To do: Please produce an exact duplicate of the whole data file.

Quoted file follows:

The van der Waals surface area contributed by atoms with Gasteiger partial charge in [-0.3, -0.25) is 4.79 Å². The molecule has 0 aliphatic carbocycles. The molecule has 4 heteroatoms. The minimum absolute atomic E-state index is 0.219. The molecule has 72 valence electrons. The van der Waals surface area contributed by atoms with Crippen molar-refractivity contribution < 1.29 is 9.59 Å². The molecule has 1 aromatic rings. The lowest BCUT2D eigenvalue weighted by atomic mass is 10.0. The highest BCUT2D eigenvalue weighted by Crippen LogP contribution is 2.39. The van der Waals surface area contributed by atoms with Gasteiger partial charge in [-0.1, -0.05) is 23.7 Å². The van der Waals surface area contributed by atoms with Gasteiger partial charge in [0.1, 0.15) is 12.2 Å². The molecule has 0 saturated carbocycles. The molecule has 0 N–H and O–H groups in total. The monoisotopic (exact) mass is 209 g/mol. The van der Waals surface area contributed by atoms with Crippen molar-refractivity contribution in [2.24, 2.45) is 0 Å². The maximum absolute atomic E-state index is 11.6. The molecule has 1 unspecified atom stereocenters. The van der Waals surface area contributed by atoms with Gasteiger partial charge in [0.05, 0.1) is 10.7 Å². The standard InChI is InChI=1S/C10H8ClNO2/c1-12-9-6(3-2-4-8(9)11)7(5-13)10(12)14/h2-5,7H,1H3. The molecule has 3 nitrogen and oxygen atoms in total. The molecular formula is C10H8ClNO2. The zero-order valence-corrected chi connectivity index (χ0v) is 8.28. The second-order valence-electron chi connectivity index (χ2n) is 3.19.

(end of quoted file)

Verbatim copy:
The van der Waals surface area contributed by atoms with Gasteiger partial charge in [-0.3, -0.25) is 4.79 Å². The molecule has 0 aliphatic carbocycles. The molecule has 4 heteroatoms. The minimum absolute atomic E-state index is 0.219. The molecule has 72 valence electrons. The van der Waals surface area contributed by atoms with Crippen molar-refractivity contribution < 1.29 is 9.59 Å². The molecule has 1 aromatic rings. The lowest BCUT2D eigenvalue weighted by atomic mass is 10.0. The highest BCUT2D eigenvalue weighted by Crippen LogP contribution is 2.39. The van der Waals surface area contributed by atoms with Gasteiger partial charge in [-0.1, -0.05) is 23.7 Å². The van der Waals surface area contributed by atoms with Gasteiger partial charge in [0.1, 0.15) is 12.2 Å². The molecule has 0 saturated carbocycles. The molecule has 0 N–H and O–H groups in total. The monoisotopic (exact) mass is 209 g/mol. The van der Waals surface area contributed by atoms with Crippen molar-refractivity contribution in [2.24, 2.45) is 0 Å². The maximum absolute atomic E-state index is 11.6. The molecule has 1 unspecified atom stereocenters. The van der Waals surface area contributed by atoms with Gasteiger partial charge in [0.05, 0.1) is 10.7 Å². The standard InChI is InChI=1S/C10H8ClNO2/c1-12-9-6(3-2-4-8(9)11)7(5-13)10(12)14/h2-5,7H,1H3. The molecule has 3 nitrogen and oxygen atoms in total. The molecular formula is C10H8ClNO2. The zero-order valence-corrected chi connectivity index (χ0v) is 8.28. The second-order valence-electron chi connectivity index (χ2n) is 3.19.